If you see spikes in the EEG graphs (muscle or eye blink) during the recordings stop the recording and coach the client to sit still with jaw slightly open and keeping very still, minimizing movement before you start a new recording again.

To help prevent blink during the eyes open minutes find a pretty or colorful object or picture to place in front of the client for them to focus on. For excessive eye blink you can offer some eye drops before the recordings since dry eyes can cause one to blink more. Make sure there is no fan or draft blowing on the client’s face or body. Ask them to remove eye contacts if they are wearing them.

If there is a lot of eye flutter during eyes closed ask the client to place their fingers on top of their eye lids to stop the flutter. Have them be aware of not creating tension with their arms or shoulders as they place their fingers on their eye lids.

Removing earrings from the lobes minimizes artifact from metals touching each other.

To minimize 50/60HZ electrical interference: try pushing the client’s chair further away from the computer desk, place the amplifier on his/her lap, make sure there are no electrical power strips or electrical outlets near the client, turn off printers or other equipment that might be on near the client. Try unplugging the computer and running on battery for the assessment. In extreme cases try using Nuprep scrubbing gel to rub on the ear lobes before putting the ear clips back on.

50 Hz / 60 Hz artifact

When you see a spike at 50 Hz or 60 Hz (depending where you live), it is most likely indicative of a poor connection between the electrode and scalp, though it can also be an electrode problem.

If you are seeing {persistent} significant 60Hz (or 50 Hz, depending on your electrical system) interference, that almost always means you have a ground fault–or no ground in your system. In some countries, like Brazil, the electrical system installed especially in older houses and buildings does not have a ground. Many computers, especially laptops, have power cords that do not have 3-prong plugs on them. Those power cords are not grounded either, so the 60 Hz signal from the electrical system appears when you use those sources. If you have a 3-prong power cord plug plugged into a 3-hole outlet, you should not see this. If you do, you may find that the outlet is not connected to a ground. An electrician can set up a grounded outlet for you or fix a ground fault in a circuit that “should” be grounded. When you have this 60 Hz signal when the laptop is plugged in, but not when using battery, that’s a pretty good indicator of a ground problem (because the battery is direct current and doesn’t need the ground.)

The first thing to rule out is some kind of electrical interference close to the Amplifier.

Unplug the AC adaptor on your computer (if you have a battery) from the wall and see what happens to the spike. Note that just unplugging the adaptor from the computer won’t have the desired effect, since it is the transformer (the box in the line between computer and outlet) that makes the large electrical field.

Try placing the amplifier in the client’s lap or use velcro to connect it to the back of the client chair–with the client between the computer, monitor, etc. and the amplifier.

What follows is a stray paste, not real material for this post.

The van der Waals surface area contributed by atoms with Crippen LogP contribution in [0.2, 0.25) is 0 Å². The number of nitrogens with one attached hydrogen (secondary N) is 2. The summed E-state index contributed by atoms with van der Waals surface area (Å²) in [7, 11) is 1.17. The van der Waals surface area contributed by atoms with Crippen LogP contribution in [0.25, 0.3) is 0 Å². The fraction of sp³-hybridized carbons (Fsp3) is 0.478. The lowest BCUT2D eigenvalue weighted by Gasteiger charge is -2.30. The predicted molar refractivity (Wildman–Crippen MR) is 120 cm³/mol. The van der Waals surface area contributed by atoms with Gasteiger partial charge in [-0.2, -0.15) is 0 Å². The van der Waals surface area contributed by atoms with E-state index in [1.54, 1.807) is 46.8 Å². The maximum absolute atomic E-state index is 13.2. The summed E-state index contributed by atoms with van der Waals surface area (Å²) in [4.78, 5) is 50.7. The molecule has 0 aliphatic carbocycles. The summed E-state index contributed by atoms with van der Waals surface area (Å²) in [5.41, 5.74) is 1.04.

Try using a GFCI outlet.

If these don’t work, try improving the connections starting with the site showing the largest artifact.

If using a cap, put a bit more gel into the hole and lightly wiggle the electrode down against the scalp to see if the 50 Hz is reduced.

If using electrodes, remove the electrode and re-prep then replace it. If using Neurotrodes, wiping your finger around the outside edge of the blue Neurotrode disk to spread any extra paste against the scalp to create a seal can often help

If using the Electro-Cap: scrub the ear lobes (if they are references) with some Nuprep for about 10 seconds before putting the cap ear clips on).

If using the TC26 Trainer’s Cap: consider getting ear clip electrodes to use rather than the mastoid references and possibly even swap an ear clip for the ground (normally at AFz). Use Nuprep skin prep gel to gently abrade the skin of the ear lobes. Ten20 conductive paste is used to conduct the EEG signal. Sometimes these trickier locations are the cause of a poor signal.

If using electrodes: make sure you scrub extra well on the placements with Nuprep before putting electrodes on. If using Neurotrodes, using the blue disk electrodes on all sites even the ones you would normally use adhesive electrodes on can help. Make sure there is no hair under the electrodes.

If these things don’t work, it may be the electrodes themselves.

If you use the Electro-Cap and do not clean it properly between uses, that can result in a poor connection. Electro-Cap electrodes’ residue can be cleaned with an orange stick.

If you’ve tried all of these, and you still have some 50 Hz, look at the EEG from 40Hz down. If the signal looks pretty normal in the spectrum analyzer display, then don’t worry about the 50 Hz.

For more reading on this topic please see:

Signal Quality


Strange numbers – If you are getting strange numbers in your EEG signal, you may have an issue with your computer’s regional settings.

Set Regional Options. Go into your computer’s Control Panel and choose the category for Regional and Language Options. You want to check the formatting of numbers.  This is usually found near the bottom of the formatting page Additional Settings The first option is decimal signal.  That should be a period, NOT a comma.  Many parts of the world use a comma here.  If so, change it to “.” The third option is digit grouping.  This must be a comma, NOT a period.  Change if necessary.  Then click OK to save the settings.